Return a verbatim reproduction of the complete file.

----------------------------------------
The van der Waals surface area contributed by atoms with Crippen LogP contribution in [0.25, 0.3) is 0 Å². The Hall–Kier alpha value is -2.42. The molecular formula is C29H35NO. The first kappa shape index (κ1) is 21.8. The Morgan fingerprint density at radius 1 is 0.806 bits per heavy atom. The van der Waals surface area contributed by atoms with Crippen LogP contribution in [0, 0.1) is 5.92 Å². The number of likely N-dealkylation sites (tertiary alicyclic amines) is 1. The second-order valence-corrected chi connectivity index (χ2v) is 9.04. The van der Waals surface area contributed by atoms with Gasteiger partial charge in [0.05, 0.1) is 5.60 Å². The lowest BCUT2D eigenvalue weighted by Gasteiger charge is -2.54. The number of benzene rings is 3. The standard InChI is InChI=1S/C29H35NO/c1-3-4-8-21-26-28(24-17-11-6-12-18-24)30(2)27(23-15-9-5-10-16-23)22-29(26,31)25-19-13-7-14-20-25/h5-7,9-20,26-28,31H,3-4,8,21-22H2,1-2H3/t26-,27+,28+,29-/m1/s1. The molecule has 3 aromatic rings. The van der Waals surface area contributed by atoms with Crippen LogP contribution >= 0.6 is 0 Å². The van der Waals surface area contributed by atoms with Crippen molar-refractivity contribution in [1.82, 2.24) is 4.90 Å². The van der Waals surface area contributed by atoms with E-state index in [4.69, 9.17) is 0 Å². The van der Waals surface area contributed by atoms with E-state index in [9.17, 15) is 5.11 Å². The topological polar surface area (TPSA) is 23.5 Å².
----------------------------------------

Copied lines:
The van der Waals surface area contributed by atoms with Crippen LogP contribution in [0.25, 0.3) is 0 Å². The Hall–Kier alpha value is -2.42. The molecular formula is C29H35NO. The first kappa shape index (κ1) is 21.8. The Morgan fingerprint density at radius 1 is 0.806 bits per heavy atom. The van der Waals surface area contributed by atoms with Crippen LogP contribution in [0, 0.1) is 5.92 Å². The number of likely N-dealkylation sites (tertiary alicyclic amines) is 1. The second-order valence-corrected chi connectivity index (χ2v) is 9.04. The van der Waals surface area contributed by atoms with Gasteiger partial charge in [0.05, 0.1) is 5.60 Å². The lowest BCUT2D eigenvalue weighted by Gasteiger charge is -2.54. The number of benzene rings is 3. The standard InChI is InChI=1S/C29H35NO/c1-3-4-8-21-26-28(24-17-11-6-12-18-24)30(2)27(23-15-9-5-10-16-23)22-29(26,31)25-19-13-7-14-20-25/h5-7,9-20,26-28,31H,3-4,8,21-22H2,1-2H3/t26-,27+,28+,29-/m1/s1. The molecule has 3 aromatic rings. The van der Waals surface area contributed by atoms with Crippen LogP contribution >= 0.6 is 0 Å². The van der Waals surface area contributed by atoms with Crippen molar-refractivity contribution in [1.82, 2.24) is 4.90 Å². The van der Waals surface area contributed by atoms with E-state index in [4.69, 9.17) is 0 Å². The van der Waals surface area contributed by atoms with E-state index in [9.17, 15) is 5.11 Å². The topological polar surface area (TPSA) is 23.5 Å².